A couple of months elapsed without more news. Then, on an evening of September, Andrew presented himself at his mother's door.
It was difficult to recognise him. Not only had time converted the lanky stripling into a tall, wiry specimen of bearded manhood, but he looked so deplorably ill that Mrs. Catterick's first exclamation was one of alarm. As if the journey had overtaxed him, he dropped upon the nearest chair, and wiped moisture from his clay-coloured face. Yes, he was seedy. He had been overdoing it. He must have a good long rest. Mother and sister straightway devoted themselves to nursing him. The old doctor, friend of his childhood, was called into council. Andrew talked to him with a quiet air of condescension, yet as if grateful for the kindness with which he was surrounded.
"Sleep? Oh, my dear doctor! I haven't slept for a year or so. Sleep is such an expensive luxury, a journalist making his wav has to do without it. Meals? Oh, I really forget. I eat now and then, I believe. Why, yes; not long ago I dined at the National Liberal Club with the editor of the Morning Star, so on that occasion, at all events, I ate. But, do you know, I find a bit of anchovy toast and a glass of cognac about the best thing, on most days. I suppose I ruined my stomach with vache enragée.'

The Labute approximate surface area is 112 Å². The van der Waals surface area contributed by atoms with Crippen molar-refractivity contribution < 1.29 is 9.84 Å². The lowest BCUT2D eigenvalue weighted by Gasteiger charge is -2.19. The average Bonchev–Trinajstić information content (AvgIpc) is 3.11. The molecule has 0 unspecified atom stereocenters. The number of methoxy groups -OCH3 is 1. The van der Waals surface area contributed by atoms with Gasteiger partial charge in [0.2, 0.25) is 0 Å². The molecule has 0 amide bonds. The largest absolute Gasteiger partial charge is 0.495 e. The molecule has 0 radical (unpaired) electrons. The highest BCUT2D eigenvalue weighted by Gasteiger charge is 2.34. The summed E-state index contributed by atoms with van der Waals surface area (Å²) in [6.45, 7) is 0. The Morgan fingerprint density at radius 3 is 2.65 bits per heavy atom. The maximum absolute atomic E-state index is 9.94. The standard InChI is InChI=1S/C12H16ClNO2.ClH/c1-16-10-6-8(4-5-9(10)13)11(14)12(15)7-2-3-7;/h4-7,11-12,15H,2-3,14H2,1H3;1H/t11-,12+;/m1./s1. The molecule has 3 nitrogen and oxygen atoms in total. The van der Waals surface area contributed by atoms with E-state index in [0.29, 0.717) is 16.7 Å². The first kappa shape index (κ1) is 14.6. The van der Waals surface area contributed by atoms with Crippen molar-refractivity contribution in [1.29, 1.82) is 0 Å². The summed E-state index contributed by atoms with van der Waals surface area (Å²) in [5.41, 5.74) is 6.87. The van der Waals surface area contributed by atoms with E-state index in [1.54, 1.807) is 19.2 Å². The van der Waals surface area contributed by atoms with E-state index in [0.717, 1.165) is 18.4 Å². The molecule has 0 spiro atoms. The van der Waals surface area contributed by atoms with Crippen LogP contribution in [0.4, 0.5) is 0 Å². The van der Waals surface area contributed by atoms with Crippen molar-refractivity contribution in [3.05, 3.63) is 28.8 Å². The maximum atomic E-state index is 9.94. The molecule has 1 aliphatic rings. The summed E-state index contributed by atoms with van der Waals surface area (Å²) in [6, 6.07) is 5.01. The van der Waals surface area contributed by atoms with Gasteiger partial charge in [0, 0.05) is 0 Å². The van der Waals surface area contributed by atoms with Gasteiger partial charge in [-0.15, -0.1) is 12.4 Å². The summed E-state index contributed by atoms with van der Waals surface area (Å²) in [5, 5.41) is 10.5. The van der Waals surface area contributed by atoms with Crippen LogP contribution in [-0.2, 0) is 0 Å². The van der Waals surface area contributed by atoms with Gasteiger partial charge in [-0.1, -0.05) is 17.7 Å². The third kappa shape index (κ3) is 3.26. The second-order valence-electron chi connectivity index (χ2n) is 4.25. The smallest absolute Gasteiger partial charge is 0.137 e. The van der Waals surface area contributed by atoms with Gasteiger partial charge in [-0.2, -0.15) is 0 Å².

"What in the world is that?" asked the good doctor.
"Merely a pedantry for starvation, my dear Sir. For three or four years I had simply nothing to eat. We all go through it, you know. A friend of mine, a novelist, says he thinks nothing of the man who hasn't starved to begin with. At the same time, I drank rather too much. What would you have? Nervous force must be kept up somehow."